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California on brink of requiring paid sick days for part-time workers

California Gov. Jerry Brown (D) weighed in to support the sick leave bill at a critical moment. (Max Whittaker/Reuters)

Part-time and temporary workers in California could receive up to three paid sick days a year after a last-minute compromise passed the state legislature in the waning hours before adjournment.

The bill, a top priority of House and Senate Democrats, now heads to Gov. Jerry Brown’s (D) desk. Brown is likely to sign the measure after publicly cheering its passage.

Brown’s input came after the measure lost support from some of the state’s largest unions. The Service Employees International Union and the American Federation of State, County and Municipal Employees pulled their support for the bill after an amendment excluded home health-care workers.

About 7 million California residents, roughly 40 percent of the state’s workforce, are part-time or temporary workers who do not get benefits when they are sick, the Sacramento Bee reported.

With Brown’s signature, California will become the second state to offer paid sick leave for part-time and temporary workers, after Connecticut passed a similar bill in 2011. Democrats in California have been pushing paid sick leave since 2006, when San Francisco became the first city in the country to require employers to give their employees time off. In subsequent years, the District of Columbia, Seattle, Portland, Ore., New York City and Jersey City, N.J., among others, passed their own laws.

The New Jersey Assembly will take up a paid sick leave bill of their own later this month, Speaker Vincent Prieto (D) said in a statement in early August. But even if that law passes the Democratic-controlled legislature, it’s likely to be vetoed by Gov. Chris Christie (R).

In separate 2012 analyses, researchers at the Centers for Disease Control found that a lack of sick leave may act as a barrier to getting cancer testing and preventive medical care and that introducing or expanding paid sick leave could help reduce nonfatal work injuries, especially in high-risk occupations. Last summer, the Center for Economic Policy Research surveyed 251 Connecticut employers on their experience under the state’s 2011 paid sick leave law and found that more than three in four supported the law. The largest increases in paid sick leave coverage were seen in the health, education and social services, hospitality, and retail industries.

As of 2012, three in four full-time workers had access to paid sick leave, while only one in four part-time workers did, the Labor Department reported last year. Between 1992 and 2012, the cost for providing paid sick leave as a share of total compensation was unchanged. Then as now, it accounts for roughly 0.9 percent of total compensation. While it has become more widespread, however, paid sick leave policies have become less generous, as the chart below shows.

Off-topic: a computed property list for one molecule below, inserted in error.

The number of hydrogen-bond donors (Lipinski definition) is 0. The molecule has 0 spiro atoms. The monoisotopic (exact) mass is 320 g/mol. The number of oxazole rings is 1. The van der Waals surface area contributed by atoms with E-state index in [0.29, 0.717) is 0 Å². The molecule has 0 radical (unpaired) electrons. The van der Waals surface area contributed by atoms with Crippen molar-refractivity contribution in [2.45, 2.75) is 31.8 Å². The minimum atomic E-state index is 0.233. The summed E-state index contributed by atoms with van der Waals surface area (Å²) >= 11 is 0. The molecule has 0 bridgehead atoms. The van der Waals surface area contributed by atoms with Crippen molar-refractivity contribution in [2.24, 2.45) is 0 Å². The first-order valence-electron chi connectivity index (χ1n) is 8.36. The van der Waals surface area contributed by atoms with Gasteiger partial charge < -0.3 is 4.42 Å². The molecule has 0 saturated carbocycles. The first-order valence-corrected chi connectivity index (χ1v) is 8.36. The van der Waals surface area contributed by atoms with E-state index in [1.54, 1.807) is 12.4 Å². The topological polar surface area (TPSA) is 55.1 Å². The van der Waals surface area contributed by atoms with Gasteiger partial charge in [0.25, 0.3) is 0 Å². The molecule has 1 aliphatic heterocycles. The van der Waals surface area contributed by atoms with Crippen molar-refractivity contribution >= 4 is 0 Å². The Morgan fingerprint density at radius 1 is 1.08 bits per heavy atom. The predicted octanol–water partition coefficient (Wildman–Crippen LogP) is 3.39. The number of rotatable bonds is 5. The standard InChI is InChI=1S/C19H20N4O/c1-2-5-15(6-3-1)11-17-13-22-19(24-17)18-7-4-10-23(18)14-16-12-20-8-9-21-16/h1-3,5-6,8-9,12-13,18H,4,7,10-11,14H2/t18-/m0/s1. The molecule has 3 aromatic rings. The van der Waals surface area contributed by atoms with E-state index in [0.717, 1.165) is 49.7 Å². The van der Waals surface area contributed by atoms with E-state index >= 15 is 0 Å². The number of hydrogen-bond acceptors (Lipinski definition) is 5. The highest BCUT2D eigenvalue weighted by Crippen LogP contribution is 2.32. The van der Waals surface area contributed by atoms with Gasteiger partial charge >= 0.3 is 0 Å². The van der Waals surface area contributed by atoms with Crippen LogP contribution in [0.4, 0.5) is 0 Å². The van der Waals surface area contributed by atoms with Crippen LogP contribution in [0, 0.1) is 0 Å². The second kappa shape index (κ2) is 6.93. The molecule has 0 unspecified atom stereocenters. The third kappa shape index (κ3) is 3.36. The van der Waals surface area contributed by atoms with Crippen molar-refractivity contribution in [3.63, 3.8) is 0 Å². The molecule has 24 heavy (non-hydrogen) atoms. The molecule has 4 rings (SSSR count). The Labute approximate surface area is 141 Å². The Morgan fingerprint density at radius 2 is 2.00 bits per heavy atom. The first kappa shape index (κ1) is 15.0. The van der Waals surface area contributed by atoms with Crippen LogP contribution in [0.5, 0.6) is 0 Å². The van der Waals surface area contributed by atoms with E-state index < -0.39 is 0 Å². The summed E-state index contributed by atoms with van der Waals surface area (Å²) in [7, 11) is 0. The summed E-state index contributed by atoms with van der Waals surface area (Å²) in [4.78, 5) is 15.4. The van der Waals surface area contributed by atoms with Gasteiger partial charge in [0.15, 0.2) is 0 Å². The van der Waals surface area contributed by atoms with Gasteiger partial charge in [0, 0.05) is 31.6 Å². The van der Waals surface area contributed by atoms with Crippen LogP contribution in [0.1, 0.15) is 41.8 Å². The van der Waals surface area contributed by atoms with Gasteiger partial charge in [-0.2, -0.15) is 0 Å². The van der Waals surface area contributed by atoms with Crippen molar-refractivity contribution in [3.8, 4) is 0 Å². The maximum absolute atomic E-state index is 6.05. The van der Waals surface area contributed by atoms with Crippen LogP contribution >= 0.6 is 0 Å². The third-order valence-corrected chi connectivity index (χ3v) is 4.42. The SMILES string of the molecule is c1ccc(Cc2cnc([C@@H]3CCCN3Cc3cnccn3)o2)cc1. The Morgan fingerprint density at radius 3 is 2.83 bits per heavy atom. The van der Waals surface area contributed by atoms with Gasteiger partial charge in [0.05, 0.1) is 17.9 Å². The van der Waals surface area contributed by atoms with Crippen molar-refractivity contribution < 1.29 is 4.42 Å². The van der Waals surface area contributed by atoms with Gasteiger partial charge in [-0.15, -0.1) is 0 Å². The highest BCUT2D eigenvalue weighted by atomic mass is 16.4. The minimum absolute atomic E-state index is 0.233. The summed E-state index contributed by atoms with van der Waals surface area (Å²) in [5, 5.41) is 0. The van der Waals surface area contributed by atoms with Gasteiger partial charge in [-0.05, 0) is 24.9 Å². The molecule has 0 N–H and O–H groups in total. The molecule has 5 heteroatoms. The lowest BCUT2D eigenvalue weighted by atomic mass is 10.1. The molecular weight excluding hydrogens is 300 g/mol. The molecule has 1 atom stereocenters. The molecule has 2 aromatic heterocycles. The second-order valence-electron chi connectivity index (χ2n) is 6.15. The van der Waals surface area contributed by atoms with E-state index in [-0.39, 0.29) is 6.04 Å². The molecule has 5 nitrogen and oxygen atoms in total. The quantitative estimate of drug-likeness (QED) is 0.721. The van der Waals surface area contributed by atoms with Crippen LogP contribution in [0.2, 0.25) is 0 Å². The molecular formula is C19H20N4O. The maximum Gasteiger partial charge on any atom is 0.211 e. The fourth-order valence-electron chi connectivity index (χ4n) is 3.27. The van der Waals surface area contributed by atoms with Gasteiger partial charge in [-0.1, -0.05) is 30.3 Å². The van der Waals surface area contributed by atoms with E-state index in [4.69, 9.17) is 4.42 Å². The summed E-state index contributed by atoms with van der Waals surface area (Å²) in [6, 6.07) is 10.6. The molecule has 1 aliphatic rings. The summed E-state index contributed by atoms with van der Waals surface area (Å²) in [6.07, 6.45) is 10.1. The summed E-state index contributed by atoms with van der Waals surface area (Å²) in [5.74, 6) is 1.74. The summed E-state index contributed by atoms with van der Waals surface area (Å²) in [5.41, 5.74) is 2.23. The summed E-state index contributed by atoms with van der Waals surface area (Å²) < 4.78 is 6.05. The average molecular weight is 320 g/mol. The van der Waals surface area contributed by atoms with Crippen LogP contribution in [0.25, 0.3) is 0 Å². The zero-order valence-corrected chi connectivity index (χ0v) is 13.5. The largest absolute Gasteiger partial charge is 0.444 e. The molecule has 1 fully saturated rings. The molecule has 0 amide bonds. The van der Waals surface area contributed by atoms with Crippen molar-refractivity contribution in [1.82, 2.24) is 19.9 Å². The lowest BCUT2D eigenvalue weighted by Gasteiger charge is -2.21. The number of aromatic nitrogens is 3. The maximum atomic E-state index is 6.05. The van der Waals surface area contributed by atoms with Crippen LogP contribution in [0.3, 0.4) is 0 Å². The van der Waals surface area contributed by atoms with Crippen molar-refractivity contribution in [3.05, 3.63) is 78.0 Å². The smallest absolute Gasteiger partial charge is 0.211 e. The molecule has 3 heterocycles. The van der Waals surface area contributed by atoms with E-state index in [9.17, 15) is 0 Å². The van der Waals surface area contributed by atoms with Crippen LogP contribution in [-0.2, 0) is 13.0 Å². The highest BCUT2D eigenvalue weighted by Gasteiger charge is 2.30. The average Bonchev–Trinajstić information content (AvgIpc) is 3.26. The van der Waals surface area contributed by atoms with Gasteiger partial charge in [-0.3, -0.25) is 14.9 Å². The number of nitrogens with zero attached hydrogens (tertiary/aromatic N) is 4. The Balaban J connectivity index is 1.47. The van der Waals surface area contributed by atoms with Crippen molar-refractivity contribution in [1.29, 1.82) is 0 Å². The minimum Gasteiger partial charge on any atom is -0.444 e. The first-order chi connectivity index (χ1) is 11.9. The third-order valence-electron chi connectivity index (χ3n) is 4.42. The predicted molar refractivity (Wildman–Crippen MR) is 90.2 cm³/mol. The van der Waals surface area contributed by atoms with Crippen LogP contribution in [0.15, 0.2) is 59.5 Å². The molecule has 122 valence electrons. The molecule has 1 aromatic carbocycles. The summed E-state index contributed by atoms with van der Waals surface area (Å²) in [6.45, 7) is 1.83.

Source: Bureau of Labor Statistics
Source: Bureau of Labor Statistics

In Sacramento, the legislature passed the measure early Saturday morning, as lawmakers raced to wrap up their yearly session. Legislators also passed three measures that would regulate ground water usage amid an historic drought; California is the last state in the West to pass ground water regulations. The bills would require local governments in vulnerable areas to develop ground water management plans.

Legislators on Friday voted to ban single-use plastic bags like those given out by grocery stores. Those stores would charge customers 10 cents for paper bags or reusable plastic bags. The state will provide $2 million in loans for manufacturers of single-use bags to transition to the more durable reusable bags.

Also headed to Brown’s desk: A bill that would allow family members and law enforcement officials to ask a court to issue restraining orders preventing someone from possession of a firearm if they are deemed a threat. The measure passed after a deadly mass shooting earlier this year in Isla Vista, where a mentally ill man killed six people and wounded 13 others before killing himself.

— Niraj Chokshi contributed to this report.

Reid Wilson covers national politics and Congress for The Washington Post. He is the author of Read In, The Post’s morning tip sheet on politics.



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Reid Wilson · August 30, 2014

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